While originally postponed due to weather, the SFM Youth Group held our 2nd annual Epiphany Celebration dinner yesterday after Mass at St. Charles. The dinner included a ceremony where families who took symbols of Epiphany home last year passed on their symbols to a different family for the new year. We hope to continue this tradition next year!
The symbols we used (pictured below) were researched & described by the Youth Group and Deacon Black Bear. We’ve included meaning for each below!
The Manger is the symbol of the birth of Jesus. It is an incomparable self-gift at Christmas and Easter that enables us to be a part of God’s family.
The 5 pointed Star symbolizes the nativity. Matt.2:1 After Jesus was born in Bethlehem in Judea, during the time of King Herod, magi from the east came to Jerusalem and asked, “where is the one who has been born king of Jews? We saw his star in the east and have come to worship him.”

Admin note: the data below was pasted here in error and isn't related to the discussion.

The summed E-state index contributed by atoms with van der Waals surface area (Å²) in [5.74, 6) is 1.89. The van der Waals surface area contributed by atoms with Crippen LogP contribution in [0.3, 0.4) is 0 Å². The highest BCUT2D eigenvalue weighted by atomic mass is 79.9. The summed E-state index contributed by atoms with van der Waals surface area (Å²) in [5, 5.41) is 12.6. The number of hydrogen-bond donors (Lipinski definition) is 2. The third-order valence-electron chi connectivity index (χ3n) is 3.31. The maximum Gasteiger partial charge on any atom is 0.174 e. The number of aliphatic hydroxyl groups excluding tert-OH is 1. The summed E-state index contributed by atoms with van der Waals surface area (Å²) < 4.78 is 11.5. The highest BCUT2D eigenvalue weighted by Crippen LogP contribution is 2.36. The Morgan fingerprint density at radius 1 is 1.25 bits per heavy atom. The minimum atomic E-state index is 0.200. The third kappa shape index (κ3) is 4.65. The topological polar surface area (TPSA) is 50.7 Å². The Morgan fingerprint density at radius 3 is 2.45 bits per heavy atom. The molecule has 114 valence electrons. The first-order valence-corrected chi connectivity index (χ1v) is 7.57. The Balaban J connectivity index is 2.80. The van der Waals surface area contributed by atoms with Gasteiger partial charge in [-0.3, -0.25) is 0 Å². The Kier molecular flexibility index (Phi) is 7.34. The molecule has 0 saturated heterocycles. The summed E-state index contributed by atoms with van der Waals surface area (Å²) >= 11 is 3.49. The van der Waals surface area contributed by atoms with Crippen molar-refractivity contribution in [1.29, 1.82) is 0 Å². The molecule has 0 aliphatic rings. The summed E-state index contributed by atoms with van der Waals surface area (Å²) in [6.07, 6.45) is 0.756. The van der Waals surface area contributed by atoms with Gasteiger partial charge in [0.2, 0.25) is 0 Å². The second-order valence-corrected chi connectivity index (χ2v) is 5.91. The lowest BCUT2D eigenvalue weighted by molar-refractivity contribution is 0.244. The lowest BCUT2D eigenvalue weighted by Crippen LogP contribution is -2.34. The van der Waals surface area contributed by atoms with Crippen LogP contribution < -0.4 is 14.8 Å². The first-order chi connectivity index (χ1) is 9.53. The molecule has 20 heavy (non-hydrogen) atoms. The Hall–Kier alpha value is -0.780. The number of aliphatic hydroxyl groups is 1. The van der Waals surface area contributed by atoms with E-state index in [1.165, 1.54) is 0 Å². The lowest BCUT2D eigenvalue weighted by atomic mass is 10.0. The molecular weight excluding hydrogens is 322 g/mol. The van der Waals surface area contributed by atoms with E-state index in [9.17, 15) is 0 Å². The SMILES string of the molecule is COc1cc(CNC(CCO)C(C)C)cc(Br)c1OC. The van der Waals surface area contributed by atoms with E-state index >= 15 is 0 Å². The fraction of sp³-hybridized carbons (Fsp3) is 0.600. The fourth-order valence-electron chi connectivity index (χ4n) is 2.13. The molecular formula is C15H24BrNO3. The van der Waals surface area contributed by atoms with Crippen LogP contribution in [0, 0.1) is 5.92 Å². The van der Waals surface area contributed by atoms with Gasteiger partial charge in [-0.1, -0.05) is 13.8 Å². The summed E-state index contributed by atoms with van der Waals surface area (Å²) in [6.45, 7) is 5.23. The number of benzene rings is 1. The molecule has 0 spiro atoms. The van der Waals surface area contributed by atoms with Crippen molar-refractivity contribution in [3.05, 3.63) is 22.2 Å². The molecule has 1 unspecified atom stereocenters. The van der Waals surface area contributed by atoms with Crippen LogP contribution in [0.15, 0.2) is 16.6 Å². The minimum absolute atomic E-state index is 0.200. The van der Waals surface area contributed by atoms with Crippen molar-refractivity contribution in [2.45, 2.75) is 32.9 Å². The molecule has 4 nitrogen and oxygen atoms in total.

The Christmas tree as it turns out, the tradition of decorating evergreens predates the Christmas celebration; people believed that the evergreens boughs kept the evil spirits away. Legends hold that St. Boniface was the first to designate the tradition for Christianity in the 18th century.
The Circle is a significant Christian symbol used to represent eternity as it has no beginning and no end.
The Medicine Wheel symbolizes great spiritual significance for the Lakota people. The belief is that the shape of the wheel represents the circle of life and death, which is considered never ending and most importantly represents the unity in the Great Spirit or Grandfather.
The Triangle is symbol of the Trinity. With 3 sides it represents the Father (at the top), the Son and the Holy Spirit (at the bottom corners). The Catholic Church has honored the Trinity with a special feast.
The Crucifix is the image of Jesus on the cross. It emphasizes Jesus’ sacrifice for us-his death. Catholics use the crucifix in public religious services.
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